sequences of the doctrine of justification by faith only, let him remember, that sanctification is inseparable from that faith which justifies.

"I enter not upon this topic, but lament that in the sermon alluded to, so much occasion is given, however unintentionally, to misapprehension on this point. Alas! I see little or nothing of sanctification in that sermon, except as it is confounded with justification, in a manner to sap the virtue of both. Let the 3d, 4th, and 5th chapters of the Epistle to the Romans be well understood, and our justification stands forth glorious in the righteousness of God by faith of Jesus Christ. Let the 6th, 7th, and 8th, be then studied, and our sanctification is equally established, by the work of the Holy Spirit changing the whole bias of the soul, and renewing fallen man after the image of God. Let the 12th and following chapters be then read, and we have the rules of obedience by which the justified person walks." pp. 12-14.

We cannot read this discriminating passage without feeling gratitude to God, that, in this age of novelty and extravagance on the one hand, and of heterodoxy or cold orthodoxy on the other, there are not a few faithful ministers of Christ, who, as Mr. Wilson says of Mr. Woodd, and future memorialists will say of Mr. Wilson, have kept closely to the doctrine of Scripture; neither seduced from the grace, the freedom, the plenary mercy, the gratuitous salvation, the whole system of life and love and joy and privilege of the Gospel, nor ashamed of its evangelical duties, its requisitions, its cautions, and its commands. Christ a sacrifice for sin, and Christ an example of holy life, are two prominent characteristics, which are too often virtually separated, but which the good steward of the mysteries of the Gospel well knows how to unite; keeping all things in their respective places; neither depreciating grace nor setting aside duty; not rejecting the Cross of Christ, either in its sacrificial or its self-denying aspect; a cross to be clung to for pardon and justification, a cross to be taken up and carried in meekness and sanctification. Mr. Woodd had seen several periodical phases of the unscriptural ultraism of the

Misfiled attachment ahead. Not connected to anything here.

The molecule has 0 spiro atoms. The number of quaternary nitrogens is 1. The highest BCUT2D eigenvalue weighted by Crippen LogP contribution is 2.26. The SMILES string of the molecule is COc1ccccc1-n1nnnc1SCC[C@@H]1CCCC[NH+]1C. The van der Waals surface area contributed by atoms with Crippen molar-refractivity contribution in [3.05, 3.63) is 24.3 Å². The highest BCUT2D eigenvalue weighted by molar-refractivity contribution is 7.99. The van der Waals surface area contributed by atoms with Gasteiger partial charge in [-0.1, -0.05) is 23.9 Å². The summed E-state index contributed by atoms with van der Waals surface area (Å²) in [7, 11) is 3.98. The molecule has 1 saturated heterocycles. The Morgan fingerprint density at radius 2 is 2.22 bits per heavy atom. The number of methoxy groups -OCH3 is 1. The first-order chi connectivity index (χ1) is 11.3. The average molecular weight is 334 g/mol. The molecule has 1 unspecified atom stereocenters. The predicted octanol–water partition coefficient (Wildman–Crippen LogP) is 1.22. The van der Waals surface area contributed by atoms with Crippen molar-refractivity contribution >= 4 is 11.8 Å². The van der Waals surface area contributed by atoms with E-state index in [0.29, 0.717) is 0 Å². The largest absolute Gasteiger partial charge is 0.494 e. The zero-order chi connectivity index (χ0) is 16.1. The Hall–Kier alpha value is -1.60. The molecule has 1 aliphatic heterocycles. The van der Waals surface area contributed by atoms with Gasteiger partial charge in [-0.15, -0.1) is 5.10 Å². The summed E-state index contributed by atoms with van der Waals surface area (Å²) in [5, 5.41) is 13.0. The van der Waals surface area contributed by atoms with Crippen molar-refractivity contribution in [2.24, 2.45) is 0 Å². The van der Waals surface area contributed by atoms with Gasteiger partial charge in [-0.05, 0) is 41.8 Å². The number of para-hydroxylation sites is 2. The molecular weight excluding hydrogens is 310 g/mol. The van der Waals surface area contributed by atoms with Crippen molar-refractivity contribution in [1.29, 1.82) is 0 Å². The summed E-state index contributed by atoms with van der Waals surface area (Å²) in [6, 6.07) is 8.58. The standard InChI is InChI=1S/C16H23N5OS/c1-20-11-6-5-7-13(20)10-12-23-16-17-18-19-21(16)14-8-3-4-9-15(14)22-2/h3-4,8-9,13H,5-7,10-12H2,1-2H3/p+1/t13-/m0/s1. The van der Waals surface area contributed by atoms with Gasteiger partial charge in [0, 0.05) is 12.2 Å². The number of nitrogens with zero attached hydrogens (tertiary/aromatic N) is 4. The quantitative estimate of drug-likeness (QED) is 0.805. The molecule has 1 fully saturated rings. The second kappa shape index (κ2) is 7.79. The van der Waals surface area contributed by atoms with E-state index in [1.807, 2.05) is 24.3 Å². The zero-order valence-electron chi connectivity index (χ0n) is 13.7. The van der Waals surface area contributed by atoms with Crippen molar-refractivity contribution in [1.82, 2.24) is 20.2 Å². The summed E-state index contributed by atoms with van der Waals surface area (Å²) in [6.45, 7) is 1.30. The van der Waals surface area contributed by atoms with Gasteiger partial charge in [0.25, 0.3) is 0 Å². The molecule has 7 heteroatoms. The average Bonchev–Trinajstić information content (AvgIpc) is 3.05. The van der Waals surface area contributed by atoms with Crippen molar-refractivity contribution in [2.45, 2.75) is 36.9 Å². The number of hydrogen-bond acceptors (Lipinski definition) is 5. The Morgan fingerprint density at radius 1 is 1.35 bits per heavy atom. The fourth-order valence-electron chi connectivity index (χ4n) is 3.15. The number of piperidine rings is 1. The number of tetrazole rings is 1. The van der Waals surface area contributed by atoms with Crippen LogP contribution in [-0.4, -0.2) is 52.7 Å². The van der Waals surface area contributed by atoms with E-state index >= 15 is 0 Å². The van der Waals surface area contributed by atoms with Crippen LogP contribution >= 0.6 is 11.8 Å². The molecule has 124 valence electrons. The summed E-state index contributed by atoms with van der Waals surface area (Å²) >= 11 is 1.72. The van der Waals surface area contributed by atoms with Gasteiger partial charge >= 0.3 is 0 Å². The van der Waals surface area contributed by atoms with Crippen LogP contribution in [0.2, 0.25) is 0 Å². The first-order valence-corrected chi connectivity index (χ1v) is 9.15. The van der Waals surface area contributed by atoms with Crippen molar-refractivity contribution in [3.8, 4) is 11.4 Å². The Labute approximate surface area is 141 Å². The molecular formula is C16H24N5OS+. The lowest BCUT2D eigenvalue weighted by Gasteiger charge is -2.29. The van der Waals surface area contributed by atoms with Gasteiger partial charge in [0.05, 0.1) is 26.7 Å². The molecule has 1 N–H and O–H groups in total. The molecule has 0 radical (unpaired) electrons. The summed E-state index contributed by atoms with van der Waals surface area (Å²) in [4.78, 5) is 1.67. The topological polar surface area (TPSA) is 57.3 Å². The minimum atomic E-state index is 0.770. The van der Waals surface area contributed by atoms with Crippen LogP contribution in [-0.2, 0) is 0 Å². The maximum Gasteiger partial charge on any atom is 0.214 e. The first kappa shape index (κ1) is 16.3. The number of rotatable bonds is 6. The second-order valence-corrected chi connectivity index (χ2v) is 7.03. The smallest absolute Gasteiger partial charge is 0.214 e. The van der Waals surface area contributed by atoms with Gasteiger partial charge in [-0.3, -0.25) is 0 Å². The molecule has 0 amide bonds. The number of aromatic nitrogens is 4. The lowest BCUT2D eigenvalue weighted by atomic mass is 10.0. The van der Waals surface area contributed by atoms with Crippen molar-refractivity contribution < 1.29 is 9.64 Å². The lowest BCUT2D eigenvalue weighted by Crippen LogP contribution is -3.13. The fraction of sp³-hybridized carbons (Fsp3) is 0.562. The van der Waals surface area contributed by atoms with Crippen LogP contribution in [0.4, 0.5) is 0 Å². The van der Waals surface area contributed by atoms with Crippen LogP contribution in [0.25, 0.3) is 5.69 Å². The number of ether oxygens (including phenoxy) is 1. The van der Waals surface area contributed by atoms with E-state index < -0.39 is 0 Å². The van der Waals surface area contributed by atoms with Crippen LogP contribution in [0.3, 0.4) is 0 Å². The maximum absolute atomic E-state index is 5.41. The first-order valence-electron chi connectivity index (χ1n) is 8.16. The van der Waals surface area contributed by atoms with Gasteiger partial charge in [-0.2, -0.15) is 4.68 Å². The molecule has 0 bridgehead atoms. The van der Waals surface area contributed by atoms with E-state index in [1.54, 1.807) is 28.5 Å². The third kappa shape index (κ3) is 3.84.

respective schools alluded to by Mr. Wilson; and Mr. Wilson is now witnessing a succession of the same fruits: and thus has it ever been since the Reformation-we might say, ever since the days of the Apostlesand thus perhaps will it ever be, till the days of millennial grace and illumination. There will be the frigid creed that disparages the freeness and privileges of the Gospel; there will be the flighty notions that destroy its lovely symmetry of sound doctrine and holiness. Mr. Woodd had seen several Bulteel and Burton controversies, and, like his judicious memorialist, Mr. Wilson, had discovered that scriptural truth lies far apart from either of the contending systems. We bless God that both our universities can shew us not a few eminent ministers of Christ who have been enabled by his Holy Spirit to discover and adhere to this narrow line of truth and consistency; who neither substitute frost for scriptural moderation, nor fever for genial warmth: and among these, without disparaging many other beloved and honoured names, we know not that Oxford can proffer one that stands higher at this moment than that of Mr. Daniel Wilson; while Cambridge in the same walk exhibits pre-eminently that of the venerable Mr. Simeon, who, when taken to his rest, will be held up as an example to the next age, in precisely the same aspect in which Mr. Wilson has exhibited Mr. Woodd;-as a man truly orthodox and truly evangelical: a man neither fearing to be branded as an enthu siast for the excellency of the knowledge of Christ Jesus the Lord; nor to be sneered at as a meagre legalist, because he did not soar to the extravagancies of assurance without evidence and imputed sanctification. Would that some of the younger men, who are now glaring with erratic course upon the religious world, would restrain their eccentricities, and, like these, their senior brethren, revolve in the orbit of scriptural truth, attracted by the Sun of Righteousness, warmed and